During a Human Rights Council organizational meeting on 6th December, the UN announced that it would be renewing the measures, which, it says, are intended to save costs and enhance the “efficiency” of Council sessions. In response, Humanists International delivered a statement putting on record its concerns about the renewal of these so-called “efficiency measures.” It argued that, in effect, the measures have been used to deprioritize civil society’s participation rights, and have been abused by some State delegations to justify the exclusion of civil society organizations from meetings, in order to avoid effective scrutiny of State actions.
The measures, first introduced in 2019, include a cap on the number of NGOs who can make statements during general debates at the Council, and the scrapping of all general debates completely from the June session of the Council (there are three sessions per year in total: March, June and September), thereby significantly reducing opportunities for engagement with the Council.
The statement was delivered as part of a coordinated civil society campaign, led by the International Service for Human Rights (ISHR). Taking place over several months, the campaign aimed to highlight how the continuous drive for expediency is undermining the Council’s commitment to human rights principles of equality and non-discrimination, accountability, participation, accessibility and access to information.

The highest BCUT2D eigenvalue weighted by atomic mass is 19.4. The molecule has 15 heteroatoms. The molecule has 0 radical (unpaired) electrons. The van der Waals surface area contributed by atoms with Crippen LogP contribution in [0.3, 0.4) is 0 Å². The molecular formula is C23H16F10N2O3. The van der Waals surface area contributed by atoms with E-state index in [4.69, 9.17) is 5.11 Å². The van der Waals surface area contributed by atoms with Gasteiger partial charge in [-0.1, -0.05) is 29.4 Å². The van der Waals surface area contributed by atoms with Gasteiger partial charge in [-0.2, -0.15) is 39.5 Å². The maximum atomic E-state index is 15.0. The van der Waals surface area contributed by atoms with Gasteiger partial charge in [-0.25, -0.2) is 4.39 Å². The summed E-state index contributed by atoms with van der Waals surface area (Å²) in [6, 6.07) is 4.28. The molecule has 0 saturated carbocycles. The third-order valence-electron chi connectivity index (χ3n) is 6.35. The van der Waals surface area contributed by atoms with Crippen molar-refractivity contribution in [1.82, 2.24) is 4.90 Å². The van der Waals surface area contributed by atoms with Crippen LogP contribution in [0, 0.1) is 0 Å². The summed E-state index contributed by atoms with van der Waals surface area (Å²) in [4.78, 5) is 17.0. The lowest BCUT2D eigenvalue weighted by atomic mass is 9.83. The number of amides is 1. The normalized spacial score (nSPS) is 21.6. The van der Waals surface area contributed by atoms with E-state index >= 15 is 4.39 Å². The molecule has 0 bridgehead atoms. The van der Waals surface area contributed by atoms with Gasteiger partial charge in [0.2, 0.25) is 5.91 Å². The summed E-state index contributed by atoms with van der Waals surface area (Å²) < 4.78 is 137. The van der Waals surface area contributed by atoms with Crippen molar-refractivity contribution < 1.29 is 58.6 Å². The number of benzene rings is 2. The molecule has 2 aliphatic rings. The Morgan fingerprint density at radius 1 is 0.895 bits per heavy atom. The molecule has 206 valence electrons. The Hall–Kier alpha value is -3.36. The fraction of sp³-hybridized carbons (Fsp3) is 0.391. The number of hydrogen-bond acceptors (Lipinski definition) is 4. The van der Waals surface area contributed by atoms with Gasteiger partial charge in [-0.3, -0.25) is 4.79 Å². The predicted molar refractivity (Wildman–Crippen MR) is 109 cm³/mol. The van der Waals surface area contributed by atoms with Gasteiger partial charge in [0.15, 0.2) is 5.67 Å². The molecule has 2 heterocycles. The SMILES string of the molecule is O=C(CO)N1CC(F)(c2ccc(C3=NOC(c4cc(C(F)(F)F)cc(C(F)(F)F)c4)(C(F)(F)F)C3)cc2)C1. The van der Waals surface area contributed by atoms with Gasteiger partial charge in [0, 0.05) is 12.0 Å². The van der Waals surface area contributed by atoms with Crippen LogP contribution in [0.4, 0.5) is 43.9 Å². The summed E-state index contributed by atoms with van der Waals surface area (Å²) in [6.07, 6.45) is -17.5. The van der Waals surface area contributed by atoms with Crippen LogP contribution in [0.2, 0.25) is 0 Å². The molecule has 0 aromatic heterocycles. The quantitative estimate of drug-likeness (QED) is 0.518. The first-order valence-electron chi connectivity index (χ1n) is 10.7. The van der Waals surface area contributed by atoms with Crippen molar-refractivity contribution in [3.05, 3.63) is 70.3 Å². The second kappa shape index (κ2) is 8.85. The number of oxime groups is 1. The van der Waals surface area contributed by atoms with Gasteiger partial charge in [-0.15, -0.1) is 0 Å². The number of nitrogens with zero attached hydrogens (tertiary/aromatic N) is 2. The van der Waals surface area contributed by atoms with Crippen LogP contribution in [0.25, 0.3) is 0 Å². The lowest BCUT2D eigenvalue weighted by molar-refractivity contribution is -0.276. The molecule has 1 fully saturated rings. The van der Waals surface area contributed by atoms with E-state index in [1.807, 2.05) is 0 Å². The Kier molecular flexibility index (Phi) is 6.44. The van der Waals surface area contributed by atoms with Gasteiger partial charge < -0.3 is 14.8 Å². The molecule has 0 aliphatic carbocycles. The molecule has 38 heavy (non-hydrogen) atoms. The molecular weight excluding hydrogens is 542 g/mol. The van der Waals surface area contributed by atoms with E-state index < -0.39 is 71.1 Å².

The UN human rights pillar already suffers from chronic underfunding when compared to the other pillars of the UN (which cover development, and peace and security). As noted by the Office of the High Commissioner for Human Rights (OHCHR), the UN “allocates to human rights only a tiny percentage of the resources that are extended to the other two pillars, [amounting to] only 3.7 per cent of the total UN regular budget.”
The renewal of efficiency measures also takes place in the context of a global year on year decline for civic space conditions and ongoing restrictions on freedom of expression and curbs to independent reporting put in place by governments during the COVID-19 pandemic.
During the same organizational meeting, UN Member States elected Ambassador Federico Villegas from Argentina as its President for 2022. In a strong statement of mutual solidarity, each of the civil society organizations who participated in the organizational meeting ended by asking the incoming President how he intends to address the concerns around equal participation for civil society during his term.